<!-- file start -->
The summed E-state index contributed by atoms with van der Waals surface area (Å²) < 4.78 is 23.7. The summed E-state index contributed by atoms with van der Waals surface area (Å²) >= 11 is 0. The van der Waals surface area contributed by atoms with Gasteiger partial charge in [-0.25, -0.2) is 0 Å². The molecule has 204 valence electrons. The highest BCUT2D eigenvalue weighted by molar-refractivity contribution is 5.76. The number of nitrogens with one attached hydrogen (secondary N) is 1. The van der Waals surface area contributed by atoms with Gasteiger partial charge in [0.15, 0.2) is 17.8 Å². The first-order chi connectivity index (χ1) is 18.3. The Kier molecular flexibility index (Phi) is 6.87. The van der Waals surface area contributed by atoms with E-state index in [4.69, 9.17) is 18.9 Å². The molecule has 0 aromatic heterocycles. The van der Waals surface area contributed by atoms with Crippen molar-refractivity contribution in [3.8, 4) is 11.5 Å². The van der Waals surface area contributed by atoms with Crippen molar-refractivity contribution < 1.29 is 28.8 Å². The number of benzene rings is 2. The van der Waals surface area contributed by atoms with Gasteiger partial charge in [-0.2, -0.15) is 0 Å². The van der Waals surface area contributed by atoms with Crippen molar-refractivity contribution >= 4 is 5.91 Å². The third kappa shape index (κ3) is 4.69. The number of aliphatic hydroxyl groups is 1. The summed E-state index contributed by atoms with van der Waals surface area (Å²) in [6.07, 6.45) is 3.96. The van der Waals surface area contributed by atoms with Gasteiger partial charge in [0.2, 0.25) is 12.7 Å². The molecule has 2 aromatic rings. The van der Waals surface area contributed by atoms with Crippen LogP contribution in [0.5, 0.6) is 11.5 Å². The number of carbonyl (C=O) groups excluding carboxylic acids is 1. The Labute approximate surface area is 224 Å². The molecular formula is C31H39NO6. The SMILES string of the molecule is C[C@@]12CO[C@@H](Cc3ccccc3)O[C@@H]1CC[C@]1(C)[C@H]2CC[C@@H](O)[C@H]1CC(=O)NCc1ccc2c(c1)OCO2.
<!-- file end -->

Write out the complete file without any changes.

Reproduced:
The summed E-state index contributed by atoms with van der Waals surface area (Å²) < 4.78 is 23.7. The summed E-state index contributed by atoms with van der Waals surface area (Å²) >= 11 is 0. The van der Waals surface area contributed by atoms with Gasteiger partial charge in [-0.25, -0.2) is 0 Å². The molecule has 204 valence electrons. The highest BCUT2D eigenvalue weighted by molar-refractivity contribution is 5.76. The number of nitrogens with one attached hydrogen (secondary N) is 1. The van der Waals surface area contributed by atoms with Gasteiger partial charge in [0.15, 0.2) is 17.8 Å². The first-order chi connectivity index (χ1) is 18.3. The Kier molecular flexibility index (Phi) is 6.87. The van der Waals surface area contributed by atoms with E-state index in [4.69, 9.17) is 18.9 Å². The molecule has 0 aromatic heterocycles. The van der Waals surface area contributed by atoms with Crippen molar-refractivity contribution in [3.8, 4) is 11.5 Å². The van der Waals surface area contributed by atoms with Crippen molar-refractivity contribution < 1.29 is 28.8 Å². The number of benzene rings is 2. The van der Waals surface area contributed by atoms with Gasteiger partial charge in [-0.2, -0.15) is 0 Å². The van der Waals surface area contributed by atoms with Crippen molar-refractivity contribution >= 4 is 5.91 Å². The third kappa shape index (κ3) is 4.69. The number of aliphatic hydroxyl groups is 1. The summed E-state index contributed by atoms with van der Waals surface area (Å²) in [6.07, 6.45) is 3.96. The van der Waals surface area contributed by atoms with Gasteiger partial charge in [0.2, 0.25) is 12.7 Å². The molecule has 2 aromatic rings. The van der Waals surface area contributed by atoms with Crippen LogP contribution in [0.5, 0.6) is 11.5 Å². The number of carbonyl (C=O) groups excluding carboxylic acids is 1. The Labute approximate surface area is 224 Å². The molecular formula is C31H39NO6. The SMILES string of the molecule is C[C@@]12CO[C@@H](Cc3ccccc3)O[C@@H]1CC[C@]1(C)[C@H]2CC[C@@H](O)[C@H]1CC(=O)NCc1ccc2c(c1)OCO2.